Visual Cognition Lab

James E. Hoffman


Current Research


What is the link between conscious awareness of a stimulus and its meaning? Several previous studies have reported that participants can extract the meaning from words and pictures that are below the “threshold of awareness” due to backward masking or diverted attention. For example, in the attentional blink paradigm (AB), people monitor a rapidly presented sequence of stimuli for the appearance of two targets. The first target is reported accurately but the second one is often missed, particularly if it occurs shortly after the first. This failure of awareness for the second target is thought to reflect the inability to pay attention to it when attention is still occupied with the first target. Several previous studies have reported that a “blinked” second target that is not present in awareness is still processed to the semantic level. The Hoffman lab has examined this issue in a series of studies using full color scenes as stimuli. Semantic priming was assessed using the N400 component of the event-related brain potential. Surprisingly, the results showed that blinked pictures do not show semantic priming effects suggesting that awareness may play a critical role in extracting meaning from scenes. We are continuing to examine whether these findings generalize to other visual stimuli such as objects and faces.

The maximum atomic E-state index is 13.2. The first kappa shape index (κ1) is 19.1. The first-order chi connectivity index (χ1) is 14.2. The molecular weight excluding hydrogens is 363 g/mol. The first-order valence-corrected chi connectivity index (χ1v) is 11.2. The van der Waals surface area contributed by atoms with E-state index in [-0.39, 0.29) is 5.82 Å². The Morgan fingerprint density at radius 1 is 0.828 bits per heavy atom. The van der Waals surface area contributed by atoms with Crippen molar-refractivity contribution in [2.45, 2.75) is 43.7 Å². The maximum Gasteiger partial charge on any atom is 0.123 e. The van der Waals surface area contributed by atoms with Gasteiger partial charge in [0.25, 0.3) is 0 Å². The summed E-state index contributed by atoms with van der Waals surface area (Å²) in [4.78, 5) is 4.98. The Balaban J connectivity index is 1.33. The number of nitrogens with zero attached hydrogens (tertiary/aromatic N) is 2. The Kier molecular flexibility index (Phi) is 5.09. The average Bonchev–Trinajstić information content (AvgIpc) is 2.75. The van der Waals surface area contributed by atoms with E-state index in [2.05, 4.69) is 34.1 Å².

Researcher(s): Alyssa Lompado, Courtney Aul, Olivia Stibolt, Minwoo KimJames E. Hoffman


EIB refers to impaired awareness of visual information appearing soon after presentation of a task-irrelevant, emotional picture (e.g., a threatening animal, a bloody face, etc.). Together with colleagues at the University of New South Wales in Australia, the Hoffman lab showed that this impaired awareness is related to brain activity in visual areas of the brain that occurs approximately a quarter of a second after presentation of the emotional picture. We are continuing to explore the mechanisms responsible for this fascinating phenomenon using ERP and behavioral methods.
Researcher(s): Alyssa Lompado, Minwoo Kim, Gus Baker, James E. Hoffman